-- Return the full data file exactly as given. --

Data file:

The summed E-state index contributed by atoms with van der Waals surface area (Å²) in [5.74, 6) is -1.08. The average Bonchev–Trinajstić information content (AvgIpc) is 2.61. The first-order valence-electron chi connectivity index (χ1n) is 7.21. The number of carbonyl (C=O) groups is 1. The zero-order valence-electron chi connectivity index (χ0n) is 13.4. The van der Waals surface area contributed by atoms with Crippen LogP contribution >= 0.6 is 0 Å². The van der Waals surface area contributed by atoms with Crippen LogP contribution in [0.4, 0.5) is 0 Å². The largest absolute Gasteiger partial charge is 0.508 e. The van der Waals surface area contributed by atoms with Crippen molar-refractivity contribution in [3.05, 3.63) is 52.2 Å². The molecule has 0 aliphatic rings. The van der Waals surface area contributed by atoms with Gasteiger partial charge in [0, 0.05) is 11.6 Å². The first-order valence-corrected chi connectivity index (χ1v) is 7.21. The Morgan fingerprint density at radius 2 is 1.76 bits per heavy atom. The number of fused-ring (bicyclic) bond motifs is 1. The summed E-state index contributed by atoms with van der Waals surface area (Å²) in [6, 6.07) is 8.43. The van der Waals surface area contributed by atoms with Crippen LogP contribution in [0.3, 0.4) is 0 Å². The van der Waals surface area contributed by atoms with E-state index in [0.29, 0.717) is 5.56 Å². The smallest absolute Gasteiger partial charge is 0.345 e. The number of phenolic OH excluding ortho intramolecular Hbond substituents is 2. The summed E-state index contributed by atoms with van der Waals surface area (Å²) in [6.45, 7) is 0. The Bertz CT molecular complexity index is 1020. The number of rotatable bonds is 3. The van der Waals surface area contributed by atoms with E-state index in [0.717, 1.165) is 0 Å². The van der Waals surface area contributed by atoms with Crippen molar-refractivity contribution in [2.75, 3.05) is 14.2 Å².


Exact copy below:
The summed E-state index contributed by atoms with van der Waals surface area (Å²) in [5.74, 6) is -1.08. The average Bonchev–Trinajstić information content (AvgIpc) is 2.61. The first-order valence-electron chi connectivity index (χ1n) is 7.21. The number of carbonyl (C=O) groups is 1. The zero-order valence-electron chi connectivity index (χ0n) is 13.4. The van der Waals surface area contributed by atoms with Crippen LogP contribution >= 0.6 is 0 Å². The van der Waals surface area contributed by atoms with Crippen LogP contribution in [0.4, 0.5) is 0 Å². The largest absolute Gasteiger partial charge is 0.508 e. The van der Waals surface area contributed by atoms with Crippen molar-refractivity contribution in [3.05, 3.63) is 52.2 Å². The molecule has 0 aliphatic rings. The van der Waals surface area contributed by atoms with Gasteiger partial charge in [0, 0.05) is 11.6 Å². The first-order valence-corrected chi connectivity index (χ1v) is 7.21. The Morgan fingerprint density at radius 2 is 1.76 bits per heavy atom. The number of fused-ring (bicyclic) bond motifs is 1. The summed E-state index contributed by atoms with van der Waals surface area (Å²) in [6, 6.07) is 8.43. The van der Waals surface area contributed by atoms with Crippen LogP contribution in [0.3, 0.4) is 0 Å². The van der Waals surface area contributed by atoms with E-state index in [0.29, 0.717) is 5.56 Å². The smallest absolute Gasteiger partial charge is 0.345 e. The number of phenolic OH excluding ortho intramolecular Hbond substituents is 2. The summed E-state index contributed by atoms with van der Waals surface area (Å²) in [6.45, 7) is 0. The Bertz CT molecular complexity index is 1020. The number of rotatable bonds is 3. The van der Waals surface area contributed by atoms with E-state index in [0.717, 1.165) is 0 Å². The van der Waals surface area contributed by atoms with Crippen molar-refractivity contribution in [2.75, 3.05) is 14.2 Å².